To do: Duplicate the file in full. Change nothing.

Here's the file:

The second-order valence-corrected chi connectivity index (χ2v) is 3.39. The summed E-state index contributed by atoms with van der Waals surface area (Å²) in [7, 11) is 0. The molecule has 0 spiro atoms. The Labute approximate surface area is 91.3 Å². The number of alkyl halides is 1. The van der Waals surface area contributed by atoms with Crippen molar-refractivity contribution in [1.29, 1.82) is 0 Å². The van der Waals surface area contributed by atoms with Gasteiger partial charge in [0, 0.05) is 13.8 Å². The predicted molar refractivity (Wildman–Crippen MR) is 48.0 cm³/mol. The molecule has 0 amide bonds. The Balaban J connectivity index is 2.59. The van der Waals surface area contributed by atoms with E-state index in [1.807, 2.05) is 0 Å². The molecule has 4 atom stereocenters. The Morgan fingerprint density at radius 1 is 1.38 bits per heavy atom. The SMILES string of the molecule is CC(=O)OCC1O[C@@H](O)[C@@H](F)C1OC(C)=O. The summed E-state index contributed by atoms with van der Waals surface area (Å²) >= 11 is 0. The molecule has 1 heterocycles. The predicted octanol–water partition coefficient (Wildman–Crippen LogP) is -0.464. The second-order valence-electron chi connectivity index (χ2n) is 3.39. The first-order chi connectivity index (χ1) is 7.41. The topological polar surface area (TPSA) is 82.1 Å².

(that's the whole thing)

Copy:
The second-order valence-corrected chi connectivity index (χ2v) is 3.39. The summed E-state index contributed by atoms with van der Waals surface area (Å²) in [7, 11) is 0. The molecule has 0 spiro atoms. The Labute approximate surface area is 91.3 Å². The number of alkyl halides is 1. The van der Waals surface area contributed by atoms with Crippen molar-refractivity contribution in [1.29, 1.82) is 0 Å². The van der Waals surface area contributed by atoms with Gasteiger partial charge in [0, 0.05) is 13.8 Å². The predicted molar refractivity (Wildman–Crippen MR) is 48.0 cm³/mol. The molecule has 0 amide bonds. The Balaban J connectivity index is 2.59. The van der Waals surface area contributed by atoms with E-state index in [1.807, 2.05) is 0 Å². The molecule has 4 atom stereocenters. The Morgan fingerprint density at radius 1 is 1.38 bits per heavy atom. The SMILES string of the molecule is CC(=O)OCC1O[C@@H](O)[C@@H](F)C1OC(C)=O. The summed E-state index contributed by atoms with van der Waals surface area (Å²) >= 11 is 0. The molecule has 1 heterocycles. The predicted octanol–water partition coefficient (Wildman–Crippen LogP) is -0.464. The second-order valence-electron chi connectivity index (χ2n) is 3.39. The first-order chi connectivity index (χ1) is 7.41. The topological polar surface area (TPSA) is 82.1 Å².